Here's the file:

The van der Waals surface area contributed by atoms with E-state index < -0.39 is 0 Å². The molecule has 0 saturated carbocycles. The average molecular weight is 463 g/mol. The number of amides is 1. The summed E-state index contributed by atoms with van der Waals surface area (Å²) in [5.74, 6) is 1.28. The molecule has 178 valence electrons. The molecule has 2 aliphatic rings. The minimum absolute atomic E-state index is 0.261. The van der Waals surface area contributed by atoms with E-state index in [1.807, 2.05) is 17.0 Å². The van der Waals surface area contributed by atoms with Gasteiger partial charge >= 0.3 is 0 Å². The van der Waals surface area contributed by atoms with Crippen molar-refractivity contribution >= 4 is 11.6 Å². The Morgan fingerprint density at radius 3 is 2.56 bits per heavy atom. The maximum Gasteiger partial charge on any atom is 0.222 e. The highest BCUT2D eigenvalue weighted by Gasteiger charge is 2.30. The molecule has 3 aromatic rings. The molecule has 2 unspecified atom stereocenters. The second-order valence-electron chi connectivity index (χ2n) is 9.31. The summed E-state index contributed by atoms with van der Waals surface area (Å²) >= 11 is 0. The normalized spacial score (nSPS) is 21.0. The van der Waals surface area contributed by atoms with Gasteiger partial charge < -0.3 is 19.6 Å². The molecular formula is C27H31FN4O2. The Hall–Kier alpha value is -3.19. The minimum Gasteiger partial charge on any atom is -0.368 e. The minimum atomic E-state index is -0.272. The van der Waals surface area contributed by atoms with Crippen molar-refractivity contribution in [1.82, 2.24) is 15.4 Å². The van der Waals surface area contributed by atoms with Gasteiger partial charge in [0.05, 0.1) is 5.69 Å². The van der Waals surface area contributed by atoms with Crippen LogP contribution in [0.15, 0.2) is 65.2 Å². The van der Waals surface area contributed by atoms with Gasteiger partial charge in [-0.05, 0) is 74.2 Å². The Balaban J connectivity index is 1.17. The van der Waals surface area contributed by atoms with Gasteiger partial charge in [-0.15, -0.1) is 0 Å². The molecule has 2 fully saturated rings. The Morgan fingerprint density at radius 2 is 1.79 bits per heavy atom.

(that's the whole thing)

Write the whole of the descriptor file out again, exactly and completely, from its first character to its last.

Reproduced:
The van der Waals surface area contributed by atoms with E-state index < -0.39 is 0 Å². The molecule has 0 saturated carbocycles. The average molecular weight is 463 g/mol. The number of amides is 1. The summed E-state index contributed by atoms with van der Waals surface area (Å²) in [5.74, 6) is 1.28. The molecule has 178 valence electrons. The molecule has 2 aliphatic rings. The minimum absolute atomic E-state index is 0.261. The van der Waals surface area contributed by atoms with E-state index in [1.807, 2.05) is 17.0 Å². The van der Waals surface area contributed by atoms with Gasteiger partial charge >= 0.3 is 0 Å². The van der Waals surface area contributed by atoms with Crippen molar-refractivity contribution >= 4 is 11.6 Å². The Morgan fingerprint density at radius 3 is 2.56 bits per heavy atom. The maximum Gasteiger partial charge on any atom is 0.222 e. The highest BCUT2D eigenvalue weighted by Gasteiger charge is 2.30. The molecule has 3 aromatic rings. The molecule has 2 unspecified atom stereocenters. The second-order valence-electron chi connectivity index (χ2n) is 9.31. The summed E-state index contributed by atoms with van der Waals surface area (Å²) >= 11 is 0. The normalized spacial score (nSPS) is 21.0. The van der Waals surface area contributed by atoms with Gasteiger partial charge < -0.3 is 19.6 Å². The molecular formula is C27H31FN4O2. The Hall–Kier alpha value is -3.19. The minimum Gasteiger partial charge on any atom is -0.368 e. The minimum atomic E-state index is -0.272. The van der Waals surface area contributed by atoms with Crippen molar-refractivity contribution in [1.82, 2.24) is 15.4 Å². The van der Waals surface area contributed by atoms with Gasteiger partial charge in [0.05, 0.1) is 5.69 Å². The van der Waals surface area contributed by atoms with Crippen LogP contribution in [0.15, 0.2) is 65.2 Å². The van der Waals surface area contributed by atoms with Gasteiger partial charge in [-0.05, 0) is 74.2 Å². The Balaban J connectivity index is 1.17. The van der Waals surface area contributed by atoms with Gasteiger partial charge in [-0.15, -0.1) is 0 Å². The molecule has 2 fully saturated rings. The Morgan fingerprint density at radius 2 is 1.79 bits per heavy atom.